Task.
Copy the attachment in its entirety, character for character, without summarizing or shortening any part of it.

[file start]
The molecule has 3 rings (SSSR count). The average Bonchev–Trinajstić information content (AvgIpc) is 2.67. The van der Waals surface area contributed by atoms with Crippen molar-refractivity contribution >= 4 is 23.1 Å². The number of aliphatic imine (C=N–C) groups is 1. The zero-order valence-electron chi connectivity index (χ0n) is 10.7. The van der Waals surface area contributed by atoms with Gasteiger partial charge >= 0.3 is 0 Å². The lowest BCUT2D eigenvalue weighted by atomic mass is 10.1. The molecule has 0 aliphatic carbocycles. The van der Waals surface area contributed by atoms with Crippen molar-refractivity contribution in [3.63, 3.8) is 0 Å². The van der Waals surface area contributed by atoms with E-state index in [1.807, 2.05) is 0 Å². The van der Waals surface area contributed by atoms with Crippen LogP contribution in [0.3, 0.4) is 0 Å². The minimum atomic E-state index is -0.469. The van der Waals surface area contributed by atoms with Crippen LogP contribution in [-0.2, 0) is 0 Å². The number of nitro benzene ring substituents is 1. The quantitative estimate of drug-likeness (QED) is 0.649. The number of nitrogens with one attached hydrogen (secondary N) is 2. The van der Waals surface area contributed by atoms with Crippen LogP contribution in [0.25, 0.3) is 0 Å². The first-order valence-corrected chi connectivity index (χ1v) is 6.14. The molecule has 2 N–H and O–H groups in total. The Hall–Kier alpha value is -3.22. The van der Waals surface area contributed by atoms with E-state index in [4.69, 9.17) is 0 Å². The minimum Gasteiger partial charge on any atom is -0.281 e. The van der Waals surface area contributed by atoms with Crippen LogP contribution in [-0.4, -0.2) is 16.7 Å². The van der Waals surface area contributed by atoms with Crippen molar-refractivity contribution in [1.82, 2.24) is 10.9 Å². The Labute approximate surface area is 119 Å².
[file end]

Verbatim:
The molecule has 3 rings (SSSR count). The average Bonchev–Trinajstić information content (AvgIpc) is 2.67. The van der Waals surface area contributed by atoms with Crippen molar-refractivity contribution >= 4 is 23.1 Å². The number of aliphatic imine (C=N–C) groups is 1. The zero-order valence-electron chi connectivity index (χ0n) is 10.7. The van der Waals surface area contributed by atoms with Gasteiger partial charge >= 0.3 is 0 Å². The lowest BCUT2D eigenvalue weighted by atomic mass is 10.1. The molecule has 0 aliphatic carbocycles. The van der Waals surface area contributed by atoms with Crippen molar-refractivity contribution in [3.63, 3.8) is 0 Å². The van der Waals surface area contributed by atoms with E-state index in [1.807, 2.05) is 0 Å². The van der Waals surface area contributed by atoms with Crippen LogP contribution in [0.3, 0.4) is 0 Å². The minimum atomic E-state index is -0.469. The van der Waals surface area contributed by atoms with Crippen LogP contribution in [-0.2, 0) is 0 Å². The number of nitro benzene ring substituents is 1. The quantitative estimate of drug-likeness (QED) is 0.649. The number of nitrogens with one attached hydrogen (secondary N) is 2. The van der Waals surface area contributed by atoms with Crippen LogP contribution in [0.25, 0.3) is 0 Å². The first-order valence-corrected chi connectivity index (χ1v) is 6.14. The molecule has 2 N–H and O–H groups in total. The Hall–Kier alpha value is -3.22. The van der Waals surface area contributed by atoms with E-state index in [4.69, 9.17) is 0 Å². The minimum Gasteiger partial charge on any atom is -0.281 e. The van der Waals surface area contributed by atoms with Crippen LogP contribution in [-0.4, -0.2) is 16.7 Å². The van der Waals surface area contributed by atoms with Crippen molar-refractivity contribution in [1.82, 2.24) is 10.9 Å². The Labute approximate surface area is 119 Å².